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IRIS 2009-1:4/3

Venice Commission: Blasphemy, Religious Insult and Incitement to Religious Hatred

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Tarlach McGonagle

Institute for Information Law (IViR), University of Amsterdam

In October 2008, the European Commission for Democracy through Law (the Venice Commission) issued a Report on the relationship between freedom of expression and freedom of religion: the issue of regulation and prosecution of blasphemy, religious insult and incitement to religious hatred.

The Report was adopted by way of follow-up to the Parliamentary Assembly of the Council of Europe’s (PACE) Resolution 1510 (2006) entitled “Freedom of expression and respect for religious beliefs” (see IRIS 2006-8:3). Shortly after adopting Resolution 1510, the PACE requested that the Venice Commission “prepare an overview of national law and practice concerning blasphemy and related offences with a religious aspect in Europe”.

The Report begins with a brief account of its own history, before providing a summary overview of international standards applicable to its key focuses. It then marks trends in the Council of Europe Member States’ national criminal legislation on blasphemy, religious insults and inciting religious hatred (detailed legislative provisions are catalogued in supplementary documents). In that context, it emerges that the following specific offences are recognised in national legislation: the disturbance of religious practice, blasphemy, religious insult, negationism, discrimination (including on religious grounds) and incitement to hatred.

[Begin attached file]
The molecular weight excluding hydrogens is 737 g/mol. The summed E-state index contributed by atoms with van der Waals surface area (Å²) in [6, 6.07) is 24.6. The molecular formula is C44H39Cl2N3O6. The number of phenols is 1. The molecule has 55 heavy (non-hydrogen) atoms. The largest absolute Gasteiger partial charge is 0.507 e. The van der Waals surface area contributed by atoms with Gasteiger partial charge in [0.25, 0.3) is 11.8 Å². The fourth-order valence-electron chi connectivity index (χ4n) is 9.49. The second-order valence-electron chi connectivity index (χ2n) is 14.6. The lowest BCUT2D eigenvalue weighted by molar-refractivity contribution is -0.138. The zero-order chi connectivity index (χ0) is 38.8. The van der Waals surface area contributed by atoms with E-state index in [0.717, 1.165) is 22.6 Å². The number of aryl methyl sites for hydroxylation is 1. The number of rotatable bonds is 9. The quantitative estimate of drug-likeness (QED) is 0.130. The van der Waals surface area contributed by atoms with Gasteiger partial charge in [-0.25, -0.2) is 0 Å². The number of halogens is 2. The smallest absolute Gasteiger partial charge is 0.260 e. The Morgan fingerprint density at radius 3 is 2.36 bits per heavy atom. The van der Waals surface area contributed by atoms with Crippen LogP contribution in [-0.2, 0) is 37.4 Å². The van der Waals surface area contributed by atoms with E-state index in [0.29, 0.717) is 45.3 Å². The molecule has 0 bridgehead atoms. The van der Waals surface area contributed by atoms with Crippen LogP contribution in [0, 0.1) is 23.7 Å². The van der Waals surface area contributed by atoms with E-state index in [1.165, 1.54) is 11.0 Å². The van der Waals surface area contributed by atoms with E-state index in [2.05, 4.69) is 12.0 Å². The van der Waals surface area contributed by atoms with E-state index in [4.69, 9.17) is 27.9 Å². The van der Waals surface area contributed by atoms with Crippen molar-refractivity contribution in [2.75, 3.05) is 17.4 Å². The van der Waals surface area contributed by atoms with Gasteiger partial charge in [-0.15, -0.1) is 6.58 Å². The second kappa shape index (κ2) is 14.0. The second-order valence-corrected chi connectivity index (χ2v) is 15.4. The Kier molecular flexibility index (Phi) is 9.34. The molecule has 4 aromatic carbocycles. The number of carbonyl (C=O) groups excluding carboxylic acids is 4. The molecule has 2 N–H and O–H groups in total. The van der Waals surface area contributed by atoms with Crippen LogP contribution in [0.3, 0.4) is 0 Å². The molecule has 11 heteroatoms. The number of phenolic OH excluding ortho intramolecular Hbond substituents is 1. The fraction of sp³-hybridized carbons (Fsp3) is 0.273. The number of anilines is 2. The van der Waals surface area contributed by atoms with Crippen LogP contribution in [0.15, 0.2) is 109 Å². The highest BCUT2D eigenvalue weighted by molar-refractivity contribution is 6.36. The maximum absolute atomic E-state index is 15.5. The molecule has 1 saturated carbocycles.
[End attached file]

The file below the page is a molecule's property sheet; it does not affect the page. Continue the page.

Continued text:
In the section entitled, “General Remarks”, the Report seeks to address three main questions:

- Is there a need for specific supplementary legislation in this area?

- To what extent is criminal legislation adequate and/or effective for the purpose of bringing about the appropriate balance between the right to freedom of expression and the right to respect for one’s beliefs?

- Are there alternatives to criminal sanctions?

Answers to those questions are provided in the Report’s Conclusions. As regards the first question, the Commission finds that incitement to hatred, including religious hatred, is properly the object of criminal sanctions in almost all European States. It finds that “it is neither necessary nor desirable to create an offence of religious insult (that is, insult to religious feelings) simpliciter, without the element of incitement to hatred as an essential component”. It finds that the offence of blasphemy should be abolished and not be reintroduced.

As to the second question, the Commission takes the view that “criminal sanctions are only appropriate in respect of incitement to hatred (unless public order offences are appropriate)” and that “criminal sanctions are inappropriate in respect of insult to religious feelings and, even more so, in respect of blasphemy”.

In answering the third question, the Commission refers to a “new ethic of responsible intercultural relations in Europe and in the rest of the world” and values such as tolerance, diversity, mutual understanding and open debate. It points to the relevance of dialogue, education and relevant PACE Recommendations and those of the European Commission against Racism and Intolerance (ECRI) for the promotion of such values.

References
European Commission for Democracy through Law (Venice Commission), Report on the relationship between freedom of expression and freedom of religion: the issue of regulation and prosecution of blasphemy, religious insult and incitement to religious hatred, 17-18 October 2008, Doc. No. CDL-AD(2008)026 EN
 http://merlin.obs.coe.int/redirect.php?id=11512